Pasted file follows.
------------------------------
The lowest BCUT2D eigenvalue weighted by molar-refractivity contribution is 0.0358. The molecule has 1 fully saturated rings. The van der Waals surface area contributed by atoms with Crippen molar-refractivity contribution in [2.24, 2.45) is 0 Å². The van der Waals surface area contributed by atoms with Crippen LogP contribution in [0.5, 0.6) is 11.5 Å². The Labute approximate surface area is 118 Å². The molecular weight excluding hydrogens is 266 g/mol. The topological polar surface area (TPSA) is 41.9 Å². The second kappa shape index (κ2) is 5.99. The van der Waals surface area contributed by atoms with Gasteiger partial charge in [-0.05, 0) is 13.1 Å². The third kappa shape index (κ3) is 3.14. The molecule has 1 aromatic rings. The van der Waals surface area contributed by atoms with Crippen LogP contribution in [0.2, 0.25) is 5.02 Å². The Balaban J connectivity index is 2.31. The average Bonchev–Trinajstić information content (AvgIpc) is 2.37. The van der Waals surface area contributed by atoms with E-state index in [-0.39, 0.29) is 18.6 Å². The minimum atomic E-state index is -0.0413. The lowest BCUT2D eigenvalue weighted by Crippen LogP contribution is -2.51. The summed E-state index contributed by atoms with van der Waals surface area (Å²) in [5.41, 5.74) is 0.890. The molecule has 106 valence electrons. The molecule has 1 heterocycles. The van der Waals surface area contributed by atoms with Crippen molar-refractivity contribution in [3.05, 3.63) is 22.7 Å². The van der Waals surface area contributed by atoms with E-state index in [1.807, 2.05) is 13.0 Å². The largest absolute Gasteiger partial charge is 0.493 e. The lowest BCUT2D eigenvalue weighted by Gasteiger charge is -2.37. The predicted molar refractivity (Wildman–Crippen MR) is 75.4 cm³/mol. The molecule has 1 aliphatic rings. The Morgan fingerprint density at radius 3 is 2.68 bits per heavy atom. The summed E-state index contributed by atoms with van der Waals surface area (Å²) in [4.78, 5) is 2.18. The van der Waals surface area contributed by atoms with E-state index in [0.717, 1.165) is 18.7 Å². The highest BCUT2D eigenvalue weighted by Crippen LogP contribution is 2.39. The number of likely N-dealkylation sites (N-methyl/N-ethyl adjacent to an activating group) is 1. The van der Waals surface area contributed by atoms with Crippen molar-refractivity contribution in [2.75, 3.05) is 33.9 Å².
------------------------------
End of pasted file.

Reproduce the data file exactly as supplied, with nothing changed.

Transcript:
The lowest BCUT2D eigenvalue weighted by molar-refractivity contribution is 0.0358. The molecule has 1 fully saturated rings. The van der Waals surface area contributed by atoms with Crippen molar-refractivity contribution in [2.24, 2.45) is 0 Å². The van der Waals surface area contributed by atoms with Crippen LogP contribution in [0.5, 0.6) is 11.5 Å². The Labute approximate surface area is 118 Å². The molecular weight excluding hydrogens is 266 g/mol. The topological polar surface area (TPSA) is 41.9 Å². The second kappa shape index (κ2) is 5.99. The van der Waals surface area contributed by atoms with Gasteiger partial charge in [-0.05, 0) is 13.1 Å². The third kappa shape index (κ3) is 3.14. The molecule has 1 aromatic rings. The van der Waals surface area contributed by atoms with Crippen LogP contribution in [0.2, 0.25) is 5.02 Å². The Balaban J connectivity index is 2.31. The average Bonchev–Trinajstić information content (AvgIpc) is 2.37. The van der Waals surface area contributed by atoms with E-state index in [-0.39, 0.29) is 18.6 Å². The minimum atomic E-state index is -0.0413. The lowest BCUT2D eigenvalue weighted by Crippen LogP contribution is -2.51. The summed E-state index contributed by atoms with van der Waals surface area (Å²) in [5.41, 5.74) is 0.890. The molecule has 106 valence electrons. The molecule has 1 heterocycles. The van der Waals surface area contributed by atoms with Crippen molar-refractivity contribution in [3.05, 3.63) is 22.7 Å². The van der Waals surface area contributed by atoms with E-state index in [1.807, 2.05) is 13.0 Å². The largest absolute Gasteiger partial charge is 0.493 e. The lowest BCUT2D eigenvalue weighted by Gasteiger charge is -2.37. The predicted molar refractivity (Wildman–Crippen MR) is 75.4 cm³/mol. The molecule has 1 aliphatic rings. The Morgan fingerprint density at radius 3 is 2.68 bits per heavy atom. The summed E-state index contributed by atoms with van der Waals surface area (Å²) in [4.78, 5) is 2.18. The van der Waals surface area contributed by atoms with E-state index in [0.717, 1.165) is 18.7 Å². The highest BCUT2D eigenvalue weighted by Crippen LogP contribution is 2.39. The number of likely N-dealkylation sites (N-methyl/N-ethyl adjacent to an activating group) is 1. The van der Waals surface area contributed by atoms with Crippen molar-refractivity contribution in [2.75, 3.05) is 33.9 Å².